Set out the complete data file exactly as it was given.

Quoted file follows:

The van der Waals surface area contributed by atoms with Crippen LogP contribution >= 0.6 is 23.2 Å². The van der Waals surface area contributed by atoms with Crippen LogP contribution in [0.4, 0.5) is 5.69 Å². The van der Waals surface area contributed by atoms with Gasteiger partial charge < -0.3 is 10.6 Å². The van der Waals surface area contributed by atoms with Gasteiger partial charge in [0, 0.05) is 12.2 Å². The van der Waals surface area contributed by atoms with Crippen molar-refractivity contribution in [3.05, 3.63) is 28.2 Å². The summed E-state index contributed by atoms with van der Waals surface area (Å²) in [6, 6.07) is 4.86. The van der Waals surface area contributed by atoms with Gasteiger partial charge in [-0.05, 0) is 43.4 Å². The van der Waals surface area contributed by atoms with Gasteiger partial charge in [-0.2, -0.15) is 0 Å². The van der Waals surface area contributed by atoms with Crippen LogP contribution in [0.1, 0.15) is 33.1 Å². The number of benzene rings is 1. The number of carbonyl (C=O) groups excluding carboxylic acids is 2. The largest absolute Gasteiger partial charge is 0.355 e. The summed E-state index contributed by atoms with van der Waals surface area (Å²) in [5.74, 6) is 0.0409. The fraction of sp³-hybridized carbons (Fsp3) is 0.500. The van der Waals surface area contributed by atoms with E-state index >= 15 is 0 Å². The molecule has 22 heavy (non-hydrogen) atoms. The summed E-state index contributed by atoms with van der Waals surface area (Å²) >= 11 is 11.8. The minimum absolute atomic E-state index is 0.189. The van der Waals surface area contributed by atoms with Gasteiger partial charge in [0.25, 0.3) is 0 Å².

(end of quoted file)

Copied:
The van der Waals surface area contributed by atoms with Crippen LogP contribution >= 0.6 is 23.2 Å². The van der Waals surface area contributed by atoms with Crippen LogP contribution in [0.4, 0.5) is 5.69 Å². The van der Waals surface area contributed by atoms with Gasteiger partial charge < -0.3 is 10.6 Å². The van der Waals surface area contributed by atoms with Gasteiger partial charge in [0, 0.05) is 12.2 Å². The van der Waals surface area contributed by atoms with Crippen molar-refractivity contribution in [3.05, 3.63) is 28.2 Å². The summed E-state index contributed by atoms with van der Waals surface area (Å²) in [6, 6.07) is 4.86. The van der Waals surface area contributed by atoms with Gasteiger partial charge in [-0.05, 0) is 43.4 Å². The van der Waals surface area contributed by atoms with Gasteiger partial charge in [-0.2, -0.15) is 0 Å². The van der Waals surface area contributed by atoms with Crippen LogP contribution in [0.1, 0.15) is 33.1 Å². The number of benzene rings is 1. The number of carbonyl (C=O) groups excluding carboxylic acids is 2. The largest absolute Gasteiger partial charge is 0.355 e. The summed E-state index contributed by atoms with van der Waals surface area (Å²) in [5.74, 6) is 0.0409. The fraction of sp³-hybridized carbons (Fsp3) is 0.500. The van der Waals surface area contributed by atoms with E-state index >= 15 is 0 Å². The molecule has 22 heavy (non-hydrogen) atoms. The summed E-state index contributed by atoms with van der Waals surface area (Å²) >= 11 is 11.8. The minimum absolute atomic E-state index is 0.189. The van der Waals surface area contributed by atoms with Gasteiger partial charge in [0.25, 0.3) is 0 Å².